Gastroenteritis, said Daguio, is a multi-factorial disease. Much could also be done to prevent its inception, even in the appalling conditions of the Enriquez Grandstand.
“They may be staying at the grandstand, but the mother could have found means of keeping the baby clean. She could have boiled the water that she was giving the child, there’s a lot of ways and means to prevent acute gastroenteritis. Even if they were living in such conditions, it could have been prevented,” Daguio said.
“Where will we get water?” she asked. “It’s dirty here in the grandstand, but Sameer’s father boils all the water we use. He doesn’t drink much water anyway because he’s breastfed. The water in his Cerelac is boiled.”
Once the disease develops, said the doctor, “it should have been easy” to address the problem with oral rehydration. “If she did not bring the child home, perhaps there would have been a better outcome.”
One month after
There was no money for Sameer’s burial. Government assistance required a death certificate. In the full day it took his family to do the paperwork, Sameer’s corpse lay in shelter 3J, Zone A, the family’s makeshift space in the grandstand.
Muslim tradition did not allow for Sameer’s body to be left alone in a morgue.
“We slept beside him that night,” said Sheila. “I put my son to sleep beside me.”
Sameer Arnado Abdulla, 10 months and 11 days old, was buried at 3 am of August 11, 2014.
Sheila’s second child Sahil is now feverish and ill with diarrhea.
Zone A of the Enriquez Grandstand, where the Abdulla family now makes its home, has a current total of 4,446 residents. Twenty-one have died since moving into the emergency shelters from a variety of diseases, including dehydration, pneumonia, and cardiac arrest.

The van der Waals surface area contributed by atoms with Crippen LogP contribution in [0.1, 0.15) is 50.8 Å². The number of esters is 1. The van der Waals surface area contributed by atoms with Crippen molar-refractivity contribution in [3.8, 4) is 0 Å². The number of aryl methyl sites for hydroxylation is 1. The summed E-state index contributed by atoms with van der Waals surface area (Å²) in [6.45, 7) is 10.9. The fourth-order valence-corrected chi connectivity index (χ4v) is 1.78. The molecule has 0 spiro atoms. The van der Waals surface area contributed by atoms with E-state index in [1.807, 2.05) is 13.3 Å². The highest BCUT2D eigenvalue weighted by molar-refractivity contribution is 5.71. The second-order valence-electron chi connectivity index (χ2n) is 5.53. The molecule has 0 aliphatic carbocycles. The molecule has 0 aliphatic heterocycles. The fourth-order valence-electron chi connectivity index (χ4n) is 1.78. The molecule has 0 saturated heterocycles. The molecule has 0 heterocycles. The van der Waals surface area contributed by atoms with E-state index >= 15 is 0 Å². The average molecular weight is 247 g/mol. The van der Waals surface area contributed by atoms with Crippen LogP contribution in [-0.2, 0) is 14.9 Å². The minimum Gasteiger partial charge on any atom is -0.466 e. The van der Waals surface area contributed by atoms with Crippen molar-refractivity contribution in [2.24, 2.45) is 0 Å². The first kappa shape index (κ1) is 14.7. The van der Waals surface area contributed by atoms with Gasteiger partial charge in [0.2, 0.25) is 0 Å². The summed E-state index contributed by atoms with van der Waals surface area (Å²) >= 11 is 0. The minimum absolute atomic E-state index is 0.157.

Several of the notations kept by the government command center in the grandstand leave blank the cause of death. On August 13, according to the handwritten list, a 65-year-old woman from Santa Catalina died at 3 pm.
The cause of death was marked with a single word. “Complicated.”
The Zamboanga City Health Office now reports a total of 168 recorded deaths among people displaced internally by the 2013 siege, half of them children.
According to the United Nations Office for the Coordination of Humanitarian Affairs, the emergency threshold of deaths for children under age 5 – more than two cases per 10,000 per day – was breached 6 times in 2013.
“We are not very pleased with the number of deaths that is why we have to work very hard to ensure these deaths are diminished,” Zamboanga City Mayor Isabelle Climaco told reporters during an interview in front of the city hall Monday, September 8.
The mayor, however, added that the rising number of post-siege deaths was due to the longer time period.
“In terms of the civilian deaths compared to the siege, it’s because the siege has lasted 28 days and the rehabilitation is lasting more than one year.”
On Tuesday, September 9, 2014, the city of Zamboanga commemorated the year since the siege of Zamboanga.
The next day, September 10, the Abdulla family visited Sameer’s grave with its hand-painted marker, one month after his death. – with research by Joseph Suarez/Rappler.com